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Road Rash: Jailbreak Review

PUBLISHER Electronic Arts 

Whatever happened to a small spoon, and lots of digging?

You've got to admit there's just something cool about going over 100MPH on a motorcycle, whacking away at anything that moves (and some that don't), and finally slamming face first into the asphalt. That must be why there are so many sequels in the classic Road Rash series. From its humble beginnings on the Sega Genesis, to its eventual (but disappointing) migration to the Playstation, Road Rash has been one of the more popular series. Road Rash: Jailbreak still has some of that classic charm, and is a major improvement over its predecessor.

As with most of the Road Rash games, there isn't much of a plot. You're a rookie biker who has to climb, kick, and smash your way up the ranks of your gang (either the DeSades, or the Kaffe Boys). Races and challenges are thrown at you, eventually ending with an attempt to free you buddy Spaz from the slammer.

Road Rash 3D, the first RR game for the Playstation, was close to utter crap. Problems ranging from horrible framerate to a complete lack of multiplayer marred gameplay. Although bits of these flaws still lurk around, most have been dealt with and squashed in this most recent installment.

Let's start with the graphics. The actual picture quality has dropped slightly from RR3D to this game, but for a reason: They needed to up the framerate. The last game, although nicer looking, had framerate problems up the wazoo (whatever that is), which made it nearly unplayable. But RR: Jailbreak is very smooth, with little slowdown. As a consolation prize, they've added little extras in with the graphics, like some lens flares, and cool shadows. Also, there is hardly any popup in sight, and the roads seem to go on forever into the horizon. Pretty impressive for the Playstation.

The gameplay is separated into two parts: Racing and Fighting. Racing is very well done, especially if you have an analog controller. The controls are responsive to your every nudge, letting you worry more about the game than how to play it. Physics are also fairly realistic. If you turn too sharply, you slide and skid off the road. If you go too fast off the top of a hill, you fly. Simple, but effective.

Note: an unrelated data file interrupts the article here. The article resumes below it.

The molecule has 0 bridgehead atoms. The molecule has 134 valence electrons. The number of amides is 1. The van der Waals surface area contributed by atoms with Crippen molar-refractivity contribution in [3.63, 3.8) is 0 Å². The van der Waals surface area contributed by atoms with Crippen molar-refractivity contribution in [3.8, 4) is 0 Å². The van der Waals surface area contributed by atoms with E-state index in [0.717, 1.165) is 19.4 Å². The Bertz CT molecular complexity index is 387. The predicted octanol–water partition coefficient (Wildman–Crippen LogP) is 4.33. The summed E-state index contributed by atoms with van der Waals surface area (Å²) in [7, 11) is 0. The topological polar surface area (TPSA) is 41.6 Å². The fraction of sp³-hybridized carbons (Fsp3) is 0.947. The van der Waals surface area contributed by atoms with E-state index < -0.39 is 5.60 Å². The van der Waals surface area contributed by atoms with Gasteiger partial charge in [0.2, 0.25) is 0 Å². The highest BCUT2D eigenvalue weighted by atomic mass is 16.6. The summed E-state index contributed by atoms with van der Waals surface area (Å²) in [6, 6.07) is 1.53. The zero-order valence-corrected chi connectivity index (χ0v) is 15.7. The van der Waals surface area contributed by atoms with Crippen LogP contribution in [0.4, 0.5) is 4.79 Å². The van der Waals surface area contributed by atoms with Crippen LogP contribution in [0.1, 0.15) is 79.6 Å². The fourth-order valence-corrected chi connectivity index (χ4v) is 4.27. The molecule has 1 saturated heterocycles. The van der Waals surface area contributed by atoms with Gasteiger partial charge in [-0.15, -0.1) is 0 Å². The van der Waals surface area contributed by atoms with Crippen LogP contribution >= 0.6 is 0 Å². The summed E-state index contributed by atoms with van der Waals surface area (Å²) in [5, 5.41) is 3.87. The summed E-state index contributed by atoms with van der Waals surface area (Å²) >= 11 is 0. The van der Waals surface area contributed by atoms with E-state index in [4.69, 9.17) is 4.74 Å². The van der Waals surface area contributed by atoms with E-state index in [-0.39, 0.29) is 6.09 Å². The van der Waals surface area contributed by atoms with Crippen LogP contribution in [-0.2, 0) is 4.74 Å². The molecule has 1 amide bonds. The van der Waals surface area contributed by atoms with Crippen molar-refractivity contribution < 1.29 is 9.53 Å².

The Fighting has also improved much since the last time. The problem last time was that it was too hard to get going at the same speed as your opponents. This is still sort of a problem, but there is a solution: Taunts. Yup, by yelling such colorful phrases as "Dirtball" and "Come on, be my Intern", you can get your opponents by your side ready for some rashing (Though you wouldn't get a rash so much as a concussion, but anyway…). Even if it doesn't work, and you pass a few opponents, you'll eventually find people who're just rarin' to fight.

There's one more part of the gameplay you should know about: The Crashing. Hit detection has improved quite a bit. In the last game, it was sort of random whether or not you crashed when you ran into solid objects. Now, if it looks like a tree and talks like a tree (don't ask), it'll certainly feel like a tree when you hit it. There are very few times when you'll fall down for apparently no reason. But sometimes, the detection is a little off, and it'll let you out of a collision with a car or other heavy object with just a warning.

For you people with friends (I envy you), there is now a multiplayer mode. In fact, there are several. Besides the basic drive-around-and-bash-each-other's-skulls-in mode, there's a cops and robbers mode, where it's a policeman vs. a rasher, and a few modes that involve a cooperative sidecar style game. Although the sidecar is a neat addition, it isn't really all that fun. Each player takes one side, crowbar in hand, while one player takes the handlebars. But steering is horrible due to the extra weight of the sidecar, so both people must pull the same direction at the same time to make any real kind of turn. This kind of cooperation can get frustrating, since it's hard for both of you to react at the same time.

Despite all of the good things, there are still several problems in the game. First off is the track boundary. Every bit of track has an invisible wall surrounding it. Since a lot of the latter half of the game deals with sliding off the track, you get very familiar with it. The worst part about it is the unpredictability. Sometimes when you hit it, you're thrown into the air. Other times, you just inexplicably stop against the invisible wall.. That kind of thing can get really annoying.

Another major problem is how the difficulty affects the game. In the first round, where everything is at a nice easy 100MPH, most of the problems are minuscule, if not nonexistent. But in the final round is like racing on an oil slick, you slide into cars and hit invisible walls much more than you'd care to. I just find it irritating that the game actually gets worse as it goes on.

As Road Rash games go, this is one of the better ones. It has fair graphics, nice gameplay, some interesting (but occasionally flawed) multiplayer games, and still has the same unadulterated sadistic fun of the series. But with all of that comes a number of unpredictable elements that can get aggravating. If you've never played any of these games, maybe you should look at the Genesis version first. Now get out of my way!

B- Revolution report card
  • Neat Graphic Tricks
  • Fun Gameplay
  • Multiplayer Modes!
  • Not terribly great Multiplayer Modes
  • Lots of little annoying things
    Reviews by other members
    No member reviews for the game.

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